Friday, July 26, 2013

Train Crash, Ground Cherries, Tardigrade.

Spanish train crashThat train crash in Spain is pretty horrific. Have you seen the video of it actually crashing? You can see the train is speeding as it comes round the bend. I wonder if it was purpose or whether something happened. The thought of heart attacks comes to mind although these days they have dead man fail safes on trains I believe. At the moment the death toll is 78 with over 140 injured, some critically so they are expecting the death toll to increase. If you want to see the video of the crash, go HERE.

I just learned something new. Wednesday, at bowling, someone was talking about ground cherries and ground cherry pie. I had never ground cherryheard of them and they didn’t really know what they were. So of course I googled. It appears they are a husk tomato similar to tomatillos which I have never eaten anyway and a lot of people like to eat them straight off the bush but you can make a cream pie of the fruit. They are, in fact, slightly smaller than tomatillos and as far as I can tell, not the same colour. I just found a lovely sounding recipe for Ground Cherry Chutney at EatBoutique. Now I wonder if they sell Ground Cherries anywhere round here.

Look at this, it’s a genuine photo from National Geographic which at first I thBS8236ought couldn’t be real.
Germany—A color-enhanced electron microscope photo reveals a half-millimeter-long tardigrade in moss. Called water bears, these eight-legged, alien-looking invertebrates can survive extreme pressure, radiation, and temperatures—and years without food. What a peculiar critter. Wikipedia says: Tardigrades are small, water-dwelling, segmented micro-animals with eight legs. Tardigrades are notable for being one of the most complex of all known polyextremophiles. Apparently they have recently found that these can survive in space. The are really weird but fascinating.

Just cruising the web and I came across the following recipe which is one we will try, probably tonight. For some reason we frequently eat fish on Fridays although we have never been Roman Catholics. We had some of our frozen mahi mahi the other day and found it pretty tasteless, so this would be even though the recipe calls for cod.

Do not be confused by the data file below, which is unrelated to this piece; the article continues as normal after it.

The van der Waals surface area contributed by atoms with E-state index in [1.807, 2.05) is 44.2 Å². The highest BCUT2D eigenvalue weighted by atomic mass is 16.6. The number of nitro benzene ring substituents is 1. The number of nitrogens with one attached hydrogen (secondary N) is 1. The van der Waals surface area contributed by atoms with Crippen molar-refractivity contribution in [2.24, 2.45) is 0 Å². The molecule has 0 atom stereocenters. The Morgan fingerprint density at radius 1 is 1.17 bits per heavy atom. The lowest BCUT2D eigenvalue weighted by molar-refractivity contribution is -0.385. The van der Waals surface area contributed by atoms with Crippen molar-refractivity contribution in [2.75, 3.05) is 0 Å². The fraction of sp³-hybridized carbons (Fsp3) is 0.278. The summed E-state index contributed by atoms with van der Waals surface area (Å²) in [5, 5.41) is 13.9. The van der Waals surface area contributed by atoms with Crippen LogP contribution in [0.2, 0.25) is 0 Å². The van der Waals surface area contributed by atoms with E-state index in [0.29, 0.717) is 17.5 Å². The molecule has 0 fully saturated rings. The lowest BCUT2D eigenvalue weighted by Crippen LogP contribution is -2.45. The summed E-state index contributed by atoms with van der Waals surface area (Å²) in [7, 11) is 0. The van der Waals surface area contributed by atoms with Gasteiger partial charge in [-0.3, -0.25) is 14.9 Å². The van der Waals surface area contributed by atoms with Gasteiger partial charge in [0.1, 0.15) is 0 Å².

Roasted Cod with Warm Tomato-Olive-Caper Tapenade

From EatingWell:  October/November 2005, The EatingWell Healthy in a Hurry Cookbook (2006)

The Mediterranean flavours of a warm tomato tapenade will brighten all kinds of white fish as well as chicken. Make It a Meal: Orzo and Roasted Codsautéed spinach will round out this meal.

4 servings
  • 1 pound cod fillet (see Tip)
  • 3 teaspoons extra-virgin olive oil, divided
  • 1/4 teaspoon freshly ground pepper
  • 1 tablespoon minced shallot
  • 1 cup halved cherry tomatoes
  • 1/4 cup chopped cured olives
  • 1 tablespoon capers, rinsed and chopped
  • 1 1/2 teaspoons chopped fresh oregano
  • 1 teaspoon balsamic vinegar
  1. Preheat oven to 450°F. Coat a baking sheet with cooking spray.
  2. Rub cod with 2 teaspoons oil. Sprinkle with pepper. Place on the prepared baking sheet. Transfer to the oven and roast until the fish flakes easily with a fork, 15 to 20 minutes, depending on the thickness of the fillet.
  3. Meanwhile, heat the remaining 1 teaspoon oil in a small skillet over medium heat. Add shallot and cook, stirring, until beginning to soften, about 20 seconds. Add tomatoes and cook, stirring, until softened, about 1 1/2 minutes. Add olives and capers; cook, stirring, for 30 seconds more. Stir in oregano and vinegar; remove from heat. Spoon the tapenade over the cod to serve.
Per serving : 151 Calories; 8 g Fat; 1 g Sat; 6 g Mono; 45 mg Cholesterol; 4 g Carbohydrates; 15 g Protein; 1 g Fiber; 602 mg Sodium; 335 mg Potassium
0 Carbohydrate Serving
Exchanges: 3 lean meat, 1.5 fat (mono)
Tips & Notes
  • Tip: Overfishing and trawling have drastically reduced the number of cod in the U.S. and Canadian Atlantic Ocean and destroyed its sea floor. For sustainably fished cod, choose U.S. Pacific cod or Atlantic cod from Iceland and the northeast Arctic. For more information, visit Monterey Bay Aquarium Seafood Watch at
Have a great day


  1. Hi Jo .. I think those are physallis, or Cape Gooseberries, we used to call them - I love them .. and as a party piece the husk leaves can be pulled back - the fruit dipped in chocolate and left to set ...

    Love fruits like that .. cheers Hilary

    1. Yes, physallis was also mentioned. I have heard of Cape Gooseberries before but didn't know what they were. Like the idea of dipping them in chocolate.

  2. That crash is just terrible.
    And that creature is bizarre! I wouldn't have believed it was for real either.

    1. Isn't it?

      Looks like it's made of cloth or paper.

  3. What a unique creature!

    When I first saw that crash I thought it was movie film, then learned the truth, and wished it were only a movie. So horrific!

    1. It really is a little weirdo.

      It was a horrible crash.

  4. I have never heard of ground cherries.
    That is awful about the crash.
    That recipe sounds lovely.

    1. You and me both Ruth.

      Awful crash, spectacular piece of film though.

      We tried the fish last night, it was good.